The arguments in Chapter Two (which I've just summarized) are clear, concise, and convincing. Much of this discussion appears in a more robust and nuanced form in Gert's earlier work on the topic.[2] For the reader who wants more detail and more systematic argumentation, I would suggest looking there as well. There are worries that one could raise in response to these arguments -- in particular to the way in which Gert privileges some texts over others. Sharon Lloyd makes this criticism.[3] But Gert invokes a methodological principle to safeguard his views; he says, "It is, of course, not a conclusive argument against an interpretation that it results in inconsistencies and contradictions, but when a plausible interpretation avoids such harsh results, it is certainly to be preferred" (p. 45). This is not uncontroversial, but I will not pursue it here.

The reader may be curious about why Gert spends so much time rehearsing these arguments. He admits in the opening paragraph of the chapter that psychological egoism was once a dominant (or popular) way of reading Hobbes, but it has not been such for at least fifty years. Gert himself can be credited in large part with effecting this much-needed change (see the works cited in footnote 2). While Gert says that no Hobbes scholar continues to endorse this interpretation at the outset, in other places he is less clear on that point; for example, he later accuses recent commentators of "accepting the mistaken egoistic interpretation of Hobbes's account of human nature" (p. 71; see also p. 63). But diagnoses of the state of the literature aside, Gert's official explanation for spending so much time on the topic is one that appeals to the beliefs of undergraduates; he says "because psychological egoism is such a popular view among beginning students of philosophy, it is worthwhile to explain the confusions that lead them to accept this view and to mistakenly attribute it to Hobbes" (p. 32).

In my view, the reason that psychological egoism has proven so intractable as an interpretation of Hobbes, despite its implausibility as a philosophical view and in spite of the indefensibility of attributing it to Hobbes, is more complicated and more important than Gert suggests. From my perspective, the persistence of this error has as much to do with teachers as with students. Hobbes continues to be a main figure in introductory or survey courses in ethics, political philosophy, and early modern philosophy, and in my experience, he is commonly portrayed as nothing more than a kind of crude egoist. Teachers perpetuate this view, for instance, to avoid complicating what is already very hard material or to set philosophers up as foils for -- or in opposition to -- each other. When Hobbes is invoked in scholarly writing devoted to some other issue (i.e., not focused on careful Hobbes scholarship), similar caricatures appear. But this fate is not unique to Hobbes's views. In fact, it plagues cursory discussions of all great thinkers, from Plato to Rawls. But regardless of our differing explanations for the persistence of this (mis)interpretation of Hobbes, Gert does a good job here (and elsewhere in his work) of dismantling it. As such, it is a necessary and welcome corrective for those who still hang on to that reading of Hobbesian psychology.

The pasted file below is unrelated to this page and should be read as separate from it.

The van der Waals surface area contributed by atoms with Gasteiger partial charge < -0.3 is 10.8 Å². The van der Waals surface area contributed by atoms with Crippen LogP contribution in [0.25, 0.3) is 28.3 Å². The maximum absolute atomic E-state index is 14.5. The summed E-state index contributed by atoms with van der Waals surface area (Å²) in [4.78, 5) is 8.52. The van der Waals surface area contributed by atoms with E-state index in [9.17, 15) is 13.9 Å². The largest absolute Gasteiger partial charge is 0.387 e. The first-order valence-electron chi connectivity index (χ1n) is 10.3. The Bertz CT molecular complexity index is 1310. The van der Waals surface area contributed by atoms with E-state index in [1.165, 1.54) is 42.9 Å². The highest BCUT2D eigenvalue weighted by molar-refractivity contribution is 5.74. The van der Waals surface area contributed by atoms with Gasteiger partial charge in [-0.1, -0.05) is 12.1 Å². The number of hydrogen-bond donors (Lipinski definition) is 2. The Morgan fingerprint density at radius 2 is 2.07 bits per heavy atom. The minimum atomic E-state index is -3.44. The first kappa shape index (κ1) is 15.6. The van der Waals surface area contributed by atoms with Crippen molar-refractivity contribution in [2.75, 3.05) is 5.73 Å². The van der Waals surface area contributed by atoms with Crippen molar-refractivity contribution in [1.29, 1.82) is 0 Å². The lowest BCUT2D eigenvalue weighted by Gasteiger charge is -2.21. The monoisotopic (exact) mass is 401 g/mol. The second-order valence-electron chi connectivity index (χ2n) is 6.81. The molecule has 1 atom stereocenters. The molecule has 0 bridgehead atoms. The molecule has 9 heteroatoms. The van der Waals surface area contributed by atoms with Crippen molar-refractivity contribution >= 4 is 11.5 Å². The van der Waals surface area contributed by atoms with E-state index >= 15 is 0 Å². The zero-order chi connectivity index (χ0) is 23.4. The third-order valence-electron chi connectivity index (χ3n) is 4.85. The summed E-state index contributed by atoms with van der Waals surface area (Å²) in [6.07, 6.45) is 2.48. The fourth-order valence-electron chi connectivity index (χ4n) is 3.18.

Gert's second major interpretive intervention concerns the proper reading of Hobbes's account of natural law and related questions about what kind of moral theory (if any) Hobbes espouses. Unlike Hobbes's stance on egoism, his moral theory remains a live topic of discussion among Hobbes scholars. There are numerous and heated debates over how to understand Hobbes's moral theory, his account of natural law in general, and the specific laws of nature he enumerates. Gert offers a nonstandard and indeed a quite unusual description of the various Hobbesian laws of nature.

In Chapter Three, where he takes this topic up, Gert seems to have three main goals: first, to discredit other interpretations of Hobbes on natural law; second, to defend the claim that Hobbes has a substantive moral theory grounded on considerations of virtue; and third, to classify the various laws of nature that he finds in Hobbes's philosophy. Gert is upfront that what he provides is not Hobbes's classification; in fact, at points it strays fairly far from Hobbes's actual text. I worry that this discussion will not be helpful to those who have not already read a great deal of Hobbes and the secondary literature on the topic. Since Gert's view departs -- at some points drastically -- from the way in which Hobbes himself classifies things, I suspect that his account is as likely to confuse as to illuminate the novice trying to work his or her way through the ideas and texts for the first time. On the other hand, Gert's analysis is original and provocative from a scholarly perspective, and I would welcome a systematic explanation and defense of his novel classificatory scheme and the interpretive framework into which it fits. Unfortunately, as it is presented in this book, the view is not sufficiently developed for me to evaluate it properly or productively.